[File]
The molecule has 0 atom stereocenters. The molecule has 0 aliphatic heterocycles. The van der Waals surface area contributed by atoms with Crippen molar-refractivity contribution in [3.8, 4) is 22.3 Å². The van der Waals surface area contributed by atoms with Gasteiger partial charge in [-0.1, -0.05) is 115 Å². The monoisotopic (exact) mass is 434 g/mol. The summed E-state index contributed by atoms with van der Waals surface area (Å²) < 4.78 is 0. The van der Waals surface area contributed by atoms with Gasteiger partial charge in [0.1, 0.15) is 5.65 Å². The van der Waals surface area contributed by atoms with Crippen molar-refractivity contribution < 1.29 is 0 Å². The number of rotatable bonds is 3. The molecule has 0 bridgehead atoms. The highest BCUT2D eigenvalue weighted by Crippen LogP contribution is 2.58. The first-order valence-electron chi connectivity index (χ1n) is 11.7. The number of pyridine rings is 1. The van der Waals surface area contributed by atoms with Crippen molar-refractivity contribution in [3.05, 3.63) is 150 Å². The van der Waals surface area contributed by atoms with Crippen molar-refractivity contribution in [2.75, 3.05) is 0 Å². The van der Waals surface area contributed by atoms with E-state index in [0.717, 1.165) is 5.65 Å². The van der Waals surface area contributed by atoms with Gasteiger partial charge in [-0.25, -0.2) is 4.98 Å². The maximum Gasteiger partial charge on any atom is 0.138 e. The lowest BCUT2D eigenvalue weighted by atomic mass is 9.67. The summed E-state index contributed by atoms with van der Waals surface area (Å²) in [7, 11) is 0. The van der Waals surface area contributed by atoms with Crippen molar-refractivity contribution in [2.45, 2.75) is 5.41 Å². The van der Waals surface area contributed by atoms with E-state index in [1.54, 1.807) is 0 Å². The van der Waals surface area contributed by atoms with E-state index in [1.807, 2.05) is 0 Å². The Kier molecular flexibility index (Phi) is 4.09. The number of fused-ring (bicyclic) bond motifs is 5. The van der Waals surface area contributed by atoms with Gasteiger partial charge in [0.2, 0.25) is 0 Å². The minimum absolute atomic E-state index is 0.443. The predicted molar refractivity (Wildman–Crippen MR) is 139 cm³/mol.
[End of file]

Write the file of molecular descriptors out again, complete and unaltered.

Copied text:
The molecule has 0 atom stereocenters. The molecule has 0 aliphatic heterocycles. The van der Waals surface area contributed by atoms with Crippen molar-refractivity contribution in [3.8, 4) is 22.3 Å². The van der Waals surface area contributed by atoms with Gasteiger partial charge in [-0.1, -0.05) is 115 Å². The monoisotopic (exact) mass is 434 g/mol. The summed E-state index contributed by atoms with van der Waals surface area (Å²) < 4.78 is 0. The van der Waals surface area contributed by atoms with Gasteiger partial charge in [0.1, 0.15) is 5.65 Å². The van der Waals surface area contributed by atoms with Crippen molar-refractivity contribution < 1.29 is 0 Å². The number of rotatable bonds is 3. The molecule has 0 bridgehead atoms. The highest BCUT2D eigenvalue weighted by Crippen LogP contribution is 2.58. The first-order valence-electron chi connectivity index (χ1n) is 11.7. The number of pyridine rings is 1. The van der Waals surface area contributed by atoms with Crippen molar-refractivity contribution in [3.05, 3.63) is 150 Å². The van der Waals surface area contributed by atoms with Crippen molar-refractivity contribution in [2.75, 3.05) is 0 Å². The van der Waals surface area contributed by atoms with E-state index in [0.717, 1.165) is 5.65 Å². The van der Waals surface area contributed by atoms with Gasteiger partial charge in [-0.25, -0.2) is 4.98 Å². The maximum Gasteiger partial charge on any atom is 0.138 e. The lowest BCUT2D eigenvalue weighted by atomic mass is 9.67. The summed E-state index contributed by atoms with van der Waals surface area (Å²) in [7, 11) is 0. The van der Waals surface area contributed by atoms with Crippen molar-refractivity contribution in [2.45, 2.75) is 5.41 Å². The van der Waals surface area contributed by atoms with E-state index in [1.54, 1.807) is 0 Å². The van der Waals surface area contributed by atoms with E-state index in [1.807, 2.05) is 0 Å². The Kier molecular flexibility index (Phi) is 4.09. The number of fused-ring (bicyclic) bond motifs is 5. The van der Waals surface area contributed by atoms with Gasteiger partial charge in [0.2, 0.25) is 0 Å². The minimum absolute atomic E-state index is 0.443. The predicted molar refractivity (Wildman–Crippen MR) is 139 cm³/mol.